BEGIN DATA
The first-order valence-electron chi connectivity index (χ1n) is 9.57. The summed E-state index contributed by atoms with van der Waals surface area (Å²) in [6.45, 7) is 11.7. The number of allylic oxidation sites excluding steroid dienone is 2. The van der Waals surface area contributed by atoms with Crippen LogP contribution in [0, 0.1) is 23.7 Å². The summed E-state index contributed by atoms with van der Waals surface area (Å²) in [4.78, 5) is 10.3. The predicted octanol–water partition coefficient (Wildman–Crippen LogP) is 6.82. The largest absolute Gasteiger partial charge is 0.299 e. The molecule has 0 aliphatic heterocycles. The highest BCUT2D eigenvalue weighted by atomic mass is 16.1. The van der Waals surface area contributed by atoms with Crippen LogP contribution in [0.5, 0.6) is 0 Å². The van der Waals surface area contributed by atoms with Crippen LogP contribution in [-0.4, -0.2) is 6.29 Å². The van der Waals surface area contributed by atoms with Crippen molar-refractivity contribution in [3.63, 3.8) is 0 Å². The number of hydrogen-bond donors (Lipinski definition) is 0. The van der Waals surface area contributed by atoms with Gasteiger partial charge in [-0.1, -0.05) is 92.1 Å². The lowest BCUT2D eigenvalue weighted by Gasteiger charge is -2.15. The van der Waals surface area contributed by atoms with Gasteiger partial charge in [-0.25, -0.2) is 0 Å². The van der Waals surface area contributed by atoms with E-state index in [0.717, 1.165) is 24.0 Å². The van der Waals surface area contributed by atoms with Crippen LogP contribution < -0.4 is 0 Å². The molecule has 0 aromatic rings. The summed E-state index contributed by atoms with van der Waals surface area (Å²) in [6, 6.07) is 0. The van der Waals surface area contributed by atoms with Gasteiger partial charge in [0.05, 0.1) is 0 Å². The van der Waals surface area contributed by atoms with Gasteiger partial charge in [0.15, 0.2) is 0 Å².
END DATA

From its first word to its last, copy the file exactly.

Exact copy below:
The first-order valence-electron chi connectivity index (χ1n) is 9.57. The summed E-state index contributed by atoms with van der Waals surface area (Å²) in [6.45, 7) is 11.7. The number of allylic oxidation sites excluding steroid dienone is 2. The van der Waals surface area contributed by atoms with Crippen LogP contribution in [0, 0.1) is 23.7 Å². The summed E-state index contributed by atoms with van der Waals surface area (Å²) in [4.78, 5) is 10.3. The predicted octanol–water partition coefficient (Wildman–Crippen LogP) is 6.82. The largest absolute Gasteiger partial charge is 0.299 e. The molecule has 0 aliphatic heterocycles. The highest BCUT2D eigenvalue weighted by atomic mass is 16.1. The van der Waals surface area contributed by atoms with Crippen LogP contribution in [0.5, 0.6) is 0 Å². The van der Waals surface area contributed by atoms with Crippen LogP contribution in [-0.4, -0.2) is 6.29 Å². The van der Waals surface area contributed by atoms with Crippen molar-refractivity contribution in [3.63, 3.8) is 0 Å². The number of hydrogen-bond donors (Lipinski definition) is 0. The van der Waals surface area contributed by atoms with Gasteiger partial charge in [-0.1, -0.05) is 92.1 Å². The lowest BCUT2D eigenvalue weighted by Gasteiger charge is -2.15. The van der Waals surface area contributed by atoms with Gasteiger partial charge in [-0.25, -0.2) is 0 Å². The van der Waals surface area contributed by atoms with E-state index in [0.717, 1.165) is 24.0 Å². The van der Waals surface area contributed by atoms with Crippen LogP contribution < -0.4 is 0 Å². The molecule has 0 aromatic rings. The summed E-state index contributed by atoms with van der Waals surface area (Å²) in [6, 6.07) is 0. The van der Waals surface area contributed by atoms with Gasteiger partial charge in [0.05, 0.1) is 0 Å². The van der Waals surface area contributed by atoms with Gasteiger partial charge in [0.15, 0.2) is 0 Å².